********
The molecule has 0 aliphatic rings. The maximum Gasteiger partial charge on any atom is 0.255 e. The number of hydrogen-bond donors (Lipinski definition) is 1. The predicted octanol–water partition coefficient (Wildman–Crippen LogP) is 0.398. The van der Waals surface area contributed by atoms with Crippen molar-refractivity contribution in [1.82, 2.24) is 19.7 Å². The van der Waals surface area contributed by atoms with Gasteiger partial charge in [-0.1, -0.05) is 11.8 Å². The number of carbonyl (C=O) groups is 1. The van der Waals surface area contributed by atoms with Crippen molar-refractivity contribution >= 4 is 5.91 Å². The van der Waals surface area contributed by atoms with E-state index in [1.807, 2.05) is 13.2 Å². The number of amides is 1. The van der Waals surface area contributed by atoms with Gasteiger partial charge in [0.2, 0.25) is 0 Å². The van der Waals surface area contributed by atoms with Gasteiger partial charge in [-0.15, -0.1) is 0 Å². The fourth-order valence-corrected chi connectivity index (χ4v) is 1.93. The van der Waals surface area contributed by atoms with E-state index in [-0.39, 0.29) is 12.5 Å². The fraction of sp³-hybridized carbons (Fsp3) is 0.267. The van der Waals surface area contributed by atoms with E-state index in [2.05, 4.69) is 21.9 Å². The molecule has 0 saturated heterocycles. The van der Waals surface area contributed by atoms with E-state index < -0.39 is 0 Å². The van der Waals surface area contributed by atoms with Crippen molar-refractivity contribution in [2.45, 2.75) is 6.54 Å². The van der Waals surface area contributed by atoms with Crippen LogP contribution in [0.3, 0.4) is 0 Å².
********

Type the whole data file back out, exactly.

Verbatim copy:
The molecule has 0 aliphatic rings. The maximum Gasteiger partial charge on any atom is 0.255 e. The number of hydrogen-bond donors (Lipinski definition) is 1. The predicted octanol–water partition coefficient (Wildman–Crippen LogP) is 0.398. The van der Waals surface area contributed by atoms with Crippen molar-refractivity contribution in [1.82, 2.24) is 19.7 Å². The van der Waals surface area contributed by atoms with Gasteiger partial charge in [-0.1, -0.05) is 11.8 Å². The number of carbonyl (C=O) groups is 1. The van der Waals surface area contributed by atoms with Crippen molar-refractivity contribution >= 4 is 5.91 Å². The van der Waals surface area contributed by atoms with E-state index in [1.807, 2.05) is 13.2 Å². The number of amides is 1. The van der Waals surface area contributed by atoms with Gasteiger partial charge in [0.2, 0.25) is 0 Å². The van der Waals surface area contributed by atoms with Gasteiger partial charge in [-0.15, -0.1) is 0 Å². The fourth-order valence-corrected chi connectivity index (χ4v) is 1.93. The van der Waals surface area contributed by atoms with E-state index in [-0.39, 0.29) is 12.5 Å². The fraction of sp³-hybridized carbons (Fsp3) is 0.267. The van der Waals surface area contributed by atoms with E-state index in [2.05, 4.69) is 21.9 Å². The molecule has 0 saturated heterocycles. The van der Waals surface area contributed by atoms with E-state index < -0.39 is 0 Å². The van der Waals surface area contributed by atoms with Crippen molar-refractivity contribution in [2.45, 2.75) is 6.54 Å². The van der Waals surface area contributed by atoms with Crippen LogP contribution in [0.3, 0.4) is 0 Å².